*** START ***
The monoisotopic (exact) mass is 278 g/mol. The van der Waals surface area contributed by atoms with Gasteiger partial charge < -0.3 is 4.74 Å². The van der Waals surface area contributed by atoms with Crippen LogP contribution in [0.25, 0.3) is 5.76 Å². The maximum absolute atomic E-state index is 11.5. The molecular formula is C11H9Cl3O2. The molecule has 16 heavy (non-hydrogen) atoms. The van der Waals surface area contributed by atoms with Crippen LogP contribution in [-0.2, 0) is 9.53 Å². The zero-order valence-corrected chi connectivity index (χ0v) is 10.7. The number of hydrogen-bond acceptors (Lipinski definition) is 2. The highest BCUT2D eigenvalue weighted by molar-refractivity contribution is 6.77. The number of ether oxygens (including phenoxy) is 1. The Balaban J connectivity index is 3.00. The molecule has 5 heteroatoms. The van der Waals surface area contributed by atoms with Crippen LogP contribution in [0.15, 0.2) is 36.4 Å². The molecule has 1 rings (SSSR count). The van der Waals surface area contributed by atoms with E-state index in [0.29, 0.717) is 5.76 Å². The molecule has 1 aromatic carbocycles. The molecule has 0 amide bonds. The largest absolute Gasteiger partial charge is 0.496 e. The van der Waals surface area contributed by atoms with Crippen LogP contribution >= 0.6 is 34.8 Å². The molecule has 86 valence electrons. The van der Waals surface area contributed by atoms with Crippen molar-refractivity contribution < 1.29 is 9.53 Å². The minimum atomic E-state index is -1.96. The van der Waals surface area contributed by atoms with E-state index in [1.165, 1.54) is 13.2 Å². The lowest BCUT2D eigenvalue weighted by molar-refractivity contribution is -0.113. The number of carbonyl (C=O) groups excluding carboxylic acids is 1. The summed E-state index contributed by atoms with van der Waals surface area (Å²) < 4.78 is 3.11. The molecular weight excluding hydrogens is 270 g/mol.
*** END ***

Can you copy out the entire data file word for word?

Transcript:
The monoisotopic (exact) mass is 278 g/mol. The van der Waals surface area contributed by atoms with Gasteiger partial charge < -0.3 is 4.74 Å². The van der Waals surface area contributed by atoms with Crippen LogP contribution in [0.25, 0.3) is 5.76 Å². The maximum absolute atomic E-state index is 11.5. The molecular formula is C11H9Cl3O2. The molecule has 16 heavy (non-hydrogen) atoms. The van der Waals surface area contributed by atoms with Crippen LogP contribution in [-0.2, 0) is 9.53 Å². The zero-order valence-corrected chi connectivity index (χ0v) is 10.7. The number of hydrogen-bond acceptors (Lipinski definition) is 2. The highest BCUT2D eigenvalue weighted by molar-refractivity contribution is 6.77. The number of ether oxygens (including phenoxy) is 1. The Balaban J connectivity index is 3.00. The molecule has 5 heteroatoms. The van der Waals surface area contributed by atoms with Crippen LogP contribution in [0.15, 0.2) is 36.4 Å². The molecule has 1 rings (SSSR count). The van der Waals surface area contributed by atoms with E-state index in [0.29, 0.717) is 5.76 Å². The molecule has 1 aromatic carbocycles. The molecule has 0 amide bonds. The largest absolute Gasteiger partial charge is 0.496 e. The van der Waals surface area contributed by atoms with Crippen LogP contribution >= 0.6 is 34.8 Å². The molecule has 86 valence electrons. The van der Waals surface area contributed by atoms with Crippen molar-refractivity contribution < 1.29 is 9.53 Å². The minimum atomic E-state index is -1.96. The van der Waals surface area contributed by atoms with E-state index in [1.165, 1.54) is 13.2 Å². The lowest BCUT2D eigenvalue weighted by molar-refractivity contribution is -0.113. The number of carbonyl (C=O) groups excluding carboxylic acids is 1. The summed E-state index contributed by atoms with van der Waals surface area (Å²) < 4.78 is 3.11. The molecular weight excluding hydrogens is 270 g/mol.